To efficiently execute dynamically typed languages, many language implementations have adopted a two-tier architecture. The first tier aims for low-latency startup times and collects dynamic profiles, such as the types of every program variable. The second tier provides high-throughput using an optimizing compiler that specializes code to the recorded type information. If the program behavior changes to the point that not previously seen types occur in specialized code, that specialized code becomes invalid, it is deoptimized, and control is transferred back to the first tier execution engine which will start specializing anew. However, if the program behavior becomes more specific, for instance, if a variable that was recorded as holding values of many types becomes monomorphic, no deoptimization will be triggered. Once the program is running optimized code, there are no means to notice that an opportunity for optimization has been missed or to restart specialization.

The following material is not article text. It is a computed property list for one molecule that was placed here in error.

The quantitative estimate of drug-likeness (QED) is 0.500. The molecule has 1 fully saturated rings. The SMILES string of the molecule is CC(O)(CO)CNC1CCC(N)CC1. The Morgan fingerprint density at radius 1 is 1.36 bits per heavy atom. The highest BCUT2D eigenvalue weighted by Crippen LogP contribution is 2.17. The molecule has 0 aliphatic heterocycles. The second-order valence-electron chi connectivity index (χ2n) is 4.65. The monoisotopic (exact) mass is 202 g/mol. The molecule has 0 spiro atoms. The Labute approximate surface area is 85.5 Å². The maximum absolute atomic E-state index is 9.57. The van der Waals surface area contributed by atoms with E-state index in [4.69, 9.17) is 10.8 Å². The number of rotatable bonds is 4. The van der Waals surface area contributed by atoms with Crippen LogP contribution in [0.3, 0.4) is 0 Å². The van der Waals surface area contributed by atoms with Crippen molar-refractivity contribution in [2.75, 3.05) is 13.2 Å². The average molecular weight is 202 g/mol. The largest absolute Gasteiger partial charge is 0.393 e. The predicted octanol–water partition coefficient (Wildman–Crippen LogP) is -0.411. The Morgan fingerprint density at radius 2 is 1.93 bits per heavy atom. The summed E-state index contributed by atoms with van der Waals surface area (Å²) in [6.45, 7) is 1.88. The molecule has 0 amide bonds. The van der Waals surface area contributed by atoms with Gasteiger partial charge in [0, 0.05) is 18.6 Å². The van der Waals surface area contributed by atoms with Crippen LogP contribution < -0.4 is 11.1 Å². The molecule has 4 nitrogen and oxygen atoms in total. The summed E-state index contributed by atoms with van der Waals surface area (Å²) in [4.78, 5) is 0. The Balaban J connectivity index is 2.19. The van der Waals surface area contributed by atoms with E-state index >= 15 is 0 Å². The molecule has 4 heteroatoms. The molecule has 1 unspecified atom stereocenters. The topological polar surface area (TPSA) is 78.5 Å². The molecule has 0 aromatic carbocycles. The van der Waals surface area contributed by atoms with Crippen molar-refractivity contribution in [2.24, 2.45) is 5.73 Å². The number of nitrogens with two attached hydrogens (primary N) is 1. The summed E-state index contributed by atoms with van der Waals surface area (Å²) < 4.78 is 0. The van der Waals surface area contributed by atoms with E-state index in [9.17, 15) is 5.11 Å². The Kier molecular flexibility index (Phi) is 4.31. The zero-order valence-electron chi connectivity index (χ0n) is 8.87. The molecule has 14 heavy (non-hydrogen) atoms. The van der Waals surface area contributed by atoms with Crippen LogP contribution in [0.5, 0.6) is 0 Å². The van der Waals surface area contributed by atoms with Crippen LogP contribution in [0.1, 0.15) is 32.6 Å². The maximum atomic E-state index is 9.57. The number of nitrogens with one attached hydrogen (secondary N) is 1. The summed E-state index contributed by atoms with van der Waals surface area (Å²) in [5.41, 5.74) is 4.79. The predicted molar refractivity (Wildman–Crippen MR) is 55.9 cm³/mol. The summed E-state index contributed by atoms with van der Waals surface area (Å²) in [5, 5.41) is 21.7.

We propose to employ a sampling-based profiler to monitor native code without any instrumentation. The absence of instrumentation means that when the profiler is not active, no overhead is incurred. When the profiler is active, the overhead can be controlled by limiting the sampling rate. Our implementation is in the context of the Ř just-in-time, optimizing, compiler for the R language. Based on the sampled profiles, we are able to detect when the native code produced by Ř is specialized for stale type feedback and recompile it to more type-specific code. We show that recording in our profiler adds an overhead of less than 3% in most cases and up to 9% in few cases when engaged and that it reliably detects stale type feedback within milliseconds.